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Longtime volleyball coach glad to be backSubmitted: 09/11/2013
Story By Joe Dufek

Longtime volleyball coach glad to be back
RHINELANDER - The Hodag volleyball team opened conference play with a victory Tuesday night over Lakeland.

But that wasn't the story.

Rhinelander saw the return of their long-time head coach Kathy Wawrzynowicz.

Kathy stepped down shortly before the season. Kathy's husband Henry was suffering from a form of cancer. He lost his battle last month.

She returned last week. She'll be an assistant with the team.


Tuesday night, she attended her first home match of the year. Before the match, the school presented her with a continuous service award.

Kathy is still grieving. But the match was a step in the healing process.

"It was very emotional, and hard - I have to admit that," a teary Wawrzynowicz explains. "But I felt the Hodag community and the girls really care about me."

"It was great to have her with us," junior Riley Aschenbrenner adds. "She's just been so awesome and we're glad to have her back with us now."

"(Kathy) has expressed to me she didn't want to step on my toes," interim coach Paul Mildebrandt says. "I told her my toes are plenty big enough - I don't have to worry about it a lot."



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 IN OTHER NEWS
What We're Working OnSubmitted: 10/17/2017

- Tonight on Newswatch 12:

A large building in Laona that used to be a store hasn't been used for several years. Now 2 men want to put the building on the National Register of Historic Places. We talk to the men about the big plans they have for the building.

We'll show you how professionals in the heavy machinery industry are showing people in Merrill different opportunities in the field by giving them hands-on experience.

And we talk to a Rhinelander firefighter about how to stay safe while trying to keep warm this winter.

We'll bring you the details on these stories and more tonight on Newswatch 12 - news from where you live.

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RHINELANDER - Chilly fall weather might make you want to curl up next to your space heater or fire place, but those heating sources bring some fire risks with them.

You should never leave space heaters unattended.

That includes when you sleep.

Pets or small children can tip over the unit and start a fire.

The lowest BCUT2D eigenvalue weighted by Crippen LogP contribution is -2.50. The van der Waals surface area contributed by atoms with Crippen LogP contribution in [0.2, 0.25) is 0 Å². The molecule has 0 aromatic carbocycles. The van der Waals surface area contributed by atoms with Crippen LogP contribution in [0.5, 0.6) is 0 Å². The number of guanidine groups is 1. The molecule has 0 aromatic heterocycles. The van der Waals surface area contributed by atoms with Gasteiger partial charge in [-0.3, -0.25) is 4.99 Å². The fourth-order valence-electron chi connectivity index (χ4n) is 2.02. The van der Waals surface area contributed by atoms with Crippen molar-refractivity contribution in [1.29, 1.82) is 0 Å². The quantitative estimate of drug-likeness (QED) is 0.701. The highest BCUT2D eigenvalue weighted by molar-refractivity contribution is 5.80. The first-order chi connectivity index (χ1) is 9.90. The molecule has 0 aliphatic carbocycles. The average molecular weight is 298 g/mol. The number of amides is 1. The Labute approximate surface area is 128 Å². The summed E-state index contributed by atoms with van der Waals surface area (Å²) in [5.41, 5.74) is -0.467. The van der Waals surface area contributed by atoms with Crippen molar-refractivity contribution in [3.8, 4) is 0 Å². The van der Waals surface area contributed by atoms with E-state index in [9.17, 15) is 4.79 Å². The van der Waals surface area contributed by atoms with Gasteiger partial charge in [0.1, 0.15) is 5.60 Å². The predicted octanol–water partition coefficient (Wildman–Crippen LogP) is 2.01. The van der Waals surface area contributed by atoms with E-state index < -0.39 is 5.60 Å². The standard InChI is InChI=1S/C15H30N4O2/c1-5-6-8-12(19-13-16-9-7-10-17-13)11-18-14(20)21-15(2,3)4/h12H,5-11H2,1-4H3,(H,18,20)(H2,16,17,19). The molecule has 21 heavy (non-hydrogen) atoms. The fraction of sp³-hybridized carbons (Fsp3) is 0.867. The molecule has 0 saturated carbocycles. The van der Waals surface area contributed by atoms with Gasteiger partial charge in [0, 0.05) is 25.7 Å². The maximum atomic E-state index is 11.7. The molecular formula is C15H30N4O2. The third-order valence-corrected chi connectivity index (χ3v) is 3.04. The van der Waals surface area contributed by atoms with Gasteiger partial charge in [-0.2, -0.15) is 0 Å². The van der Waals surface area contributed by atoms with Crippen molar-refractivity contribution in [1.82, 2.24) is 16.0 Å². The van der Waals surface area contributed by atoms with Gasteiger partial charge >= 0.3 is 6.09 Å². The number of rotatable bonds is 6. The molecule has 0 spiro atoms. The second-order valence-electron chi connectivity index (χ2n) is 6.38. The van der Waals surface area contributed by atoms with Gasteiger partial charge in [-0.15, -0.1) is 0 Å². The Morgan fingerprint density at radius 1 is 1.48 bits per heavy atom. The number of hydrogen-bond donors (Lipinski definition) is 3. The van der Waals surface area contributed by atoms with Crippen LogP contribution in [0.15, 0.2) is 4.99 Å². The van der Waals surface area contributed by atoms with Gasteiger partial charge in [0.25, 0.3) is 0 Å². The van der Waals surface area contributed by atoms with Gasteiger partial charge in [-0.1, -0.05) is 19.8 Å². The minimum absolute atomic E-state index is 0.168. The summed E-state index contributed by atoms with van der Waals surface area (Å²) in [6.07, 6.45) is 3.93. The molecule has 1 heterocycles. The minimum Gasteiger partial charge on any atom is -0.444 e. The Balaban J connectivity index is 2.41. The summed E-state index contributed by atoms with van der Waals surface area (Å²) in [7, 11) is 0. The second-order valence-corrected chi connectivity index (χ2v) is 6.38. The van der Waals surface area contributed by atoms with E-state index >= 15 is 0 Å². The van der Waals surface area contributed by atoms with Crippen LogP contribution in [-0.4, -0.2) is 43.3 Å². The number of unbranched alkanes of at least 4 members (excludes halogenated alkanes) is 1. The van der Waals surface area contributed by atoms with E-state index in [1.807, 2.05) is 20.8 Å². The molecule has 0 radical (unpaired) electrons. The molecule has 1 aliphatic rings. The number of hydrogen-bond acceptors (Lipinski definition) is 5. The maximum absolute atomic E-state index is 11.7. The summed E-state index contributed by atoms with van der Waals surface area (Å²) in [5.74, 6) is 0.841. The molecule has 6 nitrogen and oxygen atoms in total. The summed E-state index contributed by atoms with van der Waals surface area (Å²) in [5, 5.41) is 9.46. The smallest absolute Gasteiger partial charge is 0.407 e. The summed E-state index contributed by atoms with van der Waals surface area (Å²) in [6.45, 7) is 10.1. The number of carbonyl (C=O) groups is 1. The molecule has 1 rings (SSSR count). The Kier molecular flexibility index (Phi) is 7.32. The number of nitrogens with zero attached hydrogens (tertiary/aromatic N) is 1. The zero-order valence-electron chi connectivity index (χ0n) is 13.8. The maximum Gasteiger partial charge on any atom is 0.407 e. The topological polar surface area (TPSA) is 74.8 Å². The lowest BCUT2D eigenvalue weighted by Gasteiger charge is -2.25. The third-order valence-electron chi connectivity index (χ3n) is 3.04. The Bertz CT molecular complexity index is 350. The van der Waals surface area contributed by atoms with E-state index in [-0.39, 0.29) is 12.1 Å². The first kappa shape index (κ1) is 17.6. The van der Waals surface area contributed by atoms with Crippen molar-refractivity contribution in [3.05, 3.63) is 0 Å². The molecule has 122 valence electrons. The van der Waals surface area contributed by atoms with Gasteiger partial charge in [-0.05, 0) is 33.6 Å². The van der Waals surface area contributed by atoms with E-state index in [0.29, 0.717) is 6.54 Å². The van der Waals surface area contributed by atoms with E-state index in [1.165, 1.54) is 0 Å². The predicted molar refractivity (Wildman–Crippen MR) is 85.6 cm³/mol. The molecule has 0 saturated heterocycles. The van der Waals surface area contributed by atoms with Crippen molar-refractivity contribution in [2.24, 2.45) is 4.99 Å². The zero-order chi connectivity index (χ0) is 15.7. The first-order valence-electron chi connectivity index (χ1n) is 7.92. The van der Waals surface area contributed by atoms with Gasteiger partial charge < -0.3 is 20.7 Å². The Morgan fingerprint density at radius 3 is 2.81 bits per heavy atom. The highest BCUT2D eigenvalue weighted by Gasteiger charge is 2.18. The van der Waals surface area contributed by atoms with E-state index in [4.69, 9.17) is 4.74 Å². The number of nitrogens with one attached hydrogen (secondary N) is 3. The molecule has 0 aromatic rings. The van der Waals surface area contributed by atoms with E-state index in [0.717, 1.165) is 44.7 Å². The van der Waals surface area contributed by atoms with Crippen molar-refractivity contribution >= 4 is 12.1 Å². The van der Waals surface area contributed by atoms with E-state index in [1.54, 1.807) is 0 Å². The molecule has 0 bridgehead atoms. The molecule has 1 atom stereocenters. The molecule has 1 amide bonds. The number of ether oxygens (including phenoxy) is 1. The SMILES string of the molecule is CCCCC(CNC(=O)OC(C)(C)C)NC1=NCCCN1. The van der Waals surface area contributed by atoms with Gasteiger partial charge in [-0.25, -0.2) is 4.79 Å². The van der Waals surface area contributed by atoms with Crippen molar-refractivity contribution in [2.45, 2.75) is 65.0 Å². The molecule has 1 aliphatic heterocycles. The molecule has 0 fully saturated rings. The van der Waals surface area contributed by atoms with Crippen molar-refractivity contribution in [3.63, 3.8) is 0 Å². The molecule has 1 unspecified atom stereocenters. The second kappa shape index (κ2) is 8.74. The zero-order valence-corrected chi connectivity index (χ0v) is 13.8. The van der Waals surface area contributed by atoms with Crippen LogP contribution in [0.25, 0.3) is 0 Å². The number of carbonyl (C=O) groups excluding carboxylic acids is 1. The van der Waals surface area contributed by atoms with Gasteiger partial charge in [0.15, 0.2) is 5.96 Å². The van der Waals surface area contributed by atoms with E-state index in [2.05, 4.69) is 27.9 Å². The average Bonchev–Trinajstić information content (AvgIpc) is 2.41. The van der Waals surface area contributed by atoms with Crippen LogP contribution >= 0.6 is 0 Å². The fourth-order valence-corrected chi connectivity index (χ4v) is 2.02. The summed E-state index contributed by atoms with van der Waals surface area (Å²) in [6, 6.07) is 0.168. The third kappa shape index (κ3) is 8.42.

This is probably the first time the furnace is on since winter, so you will want to change the filter and check your chimneys, too.

"They've been sitting all summer. You want to make sure those get cleaned. We see a lot of chimney fire this time of year," says firefighter Justin Feaker.

The Rhinelander Fire Department reminds people of daylight saving time coming up on November 5th.

That is a good time to check out smoke alarms.

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MARATHON COUNTY - A horse in Marathon County has tested positive for Eastern Equine Encephalitis.

The Marathon County Health Department sent out word of the positive test.

The virus can be spread to humans, horses, birds and other animals during bites from infected mosquitoes.

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MADISON - The leaders of Gov. Scott Walker's job creation agency met behind closed doors again to discuss contract negotiations with Foxconn Technology Group but didn't take any action.

The electronics giant wants to build a flat-screen manufacturing campus in Mount Pleasant. Walker signed a $3 billion incentives package for the company last month.

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MADISON - A bill would prevent University of Wisconsin employees from working part-time at Planned Parenthood.

The Republican-backed measure is due for a public hearing before the state Senate's health committee.



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ANTIGO - Businesses and groups in Antigo will spend hours drawing, planning, and stacking cans of food this week.

The city hopes to surpass last year's total of more than six tons of food donated to the Antigo Community Food Pantry.

The Pinnacle Team of Thrivent Financial and the pantry started the Canstruction contest in 2013.

This year, 17 businesses and organizations will build structures out of cans and items needed by the pantry.

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WHITE LAKE - More than 60 percent of students in White Lake schools come from families with financial challenges, letting those students qualify for free or reduced-cost meals at school.

But the district views that as just a number.

"We just see kids. We don't see whether they have needs or not. We just see kids, and we do the best we can to meet whatever needs they come with on a daily basis," said White Lake K-12 Principal Glenda Boldig.

Boldig's mission is helped by a motivated community volunteer, Sally Mulhollon.

"I know what it was like to be without," said Mulhollon.

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